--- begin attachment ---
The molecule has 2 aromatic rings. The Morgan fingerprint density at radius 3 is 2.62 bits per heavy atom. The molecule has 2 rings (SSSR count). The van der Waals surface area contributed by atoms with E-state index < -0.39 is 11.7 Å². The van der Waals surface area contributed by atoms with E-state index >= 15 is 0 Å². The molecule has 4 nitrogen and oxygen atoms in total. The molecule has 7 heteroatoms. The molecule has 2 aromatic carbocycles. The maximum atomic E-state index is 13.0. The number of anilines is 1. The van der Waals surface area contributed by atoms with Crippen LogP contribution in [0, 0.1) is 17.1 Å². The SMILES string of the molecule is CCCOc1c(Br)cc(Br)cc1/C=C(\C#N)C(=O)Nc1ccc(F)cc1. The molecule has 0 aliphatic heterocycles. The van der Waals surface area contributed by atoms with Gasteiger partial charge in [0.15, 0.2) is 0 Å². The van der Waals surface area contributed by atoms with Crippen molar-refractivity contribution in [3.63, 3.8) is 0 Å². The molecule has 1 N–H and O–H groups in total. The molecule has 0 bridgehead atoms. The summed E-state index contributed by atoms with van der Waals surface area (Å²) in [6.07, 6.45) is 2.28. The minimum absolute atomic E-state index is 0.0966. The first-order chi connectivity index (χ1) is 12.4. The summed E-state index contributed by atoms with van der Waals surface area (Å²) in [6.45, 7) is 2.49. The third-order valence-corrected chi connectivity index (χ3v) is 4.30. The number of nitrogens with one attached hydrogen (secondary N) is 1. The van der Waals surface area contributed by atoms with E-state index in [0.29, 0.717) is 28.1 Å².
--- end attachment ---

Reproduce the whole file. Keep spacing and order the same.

The molecule has 2 aromatic rings. The Morgan fingerprint density at radius 3 is 2.62 bits per heavy atom. The molecule has 2 rings (SSSR count). The van der Waals surface area contributed by atoms with E-state index < -0.39 is 11.7 Å². The van der Waals surface area contributed by atoms with E-state index >= 15 is 0 Å². The molecule has 4 nitrogen and oxygen atoms in total. The molecule has 7 heteroatoms. The molecule has 2 aromatic carbocycles. The maximum atomic E-state index is 13.0. The number of anilines is 1. The van der Waals surface area contributed by atoms with Crippen LogP contribution in [0, 0.1) is 17.1 Å². The SMILES string of the molecule is CCCOc1c(Br)cc(Br)cc1/C=C(\C#N)C(=O)Nc1ccc(F)cc1. The molecule has 0 aliphatic heterocycles. The van der Waals surface area contributed by atoms with Gasteiger partial charge in [0.15, 0.2) is 0 Å². The van der Waals surface area contributed by atoms with Crippen molar-refractivity contribution in [3.63, 3.8) is 0 Å². The molecule has 1 N–H and O–H groups in total. The molecule has 0 bridgehead atoms. The summed E-state index contributed by atoms with van der Waals surface area (Å²) in [6.07, 6.45) is 2.28. The minimum absolute atomic E-state index is 0.0966. The first-order chi connectivity index (χ1) is 12.4. The summed E-state index contributed by atoms with van der Waals surface area (Å²) in [6.45, 7) is 2.49. The third-order valence-corrected chi connectivity index (χ3v) is 4.30. The number of nitrogens with one attached hydrogen (secondary N) is 1. The van der Waals surface area contributed by atoms with E-state index in [0.29, 0.717) is 28.1 Å².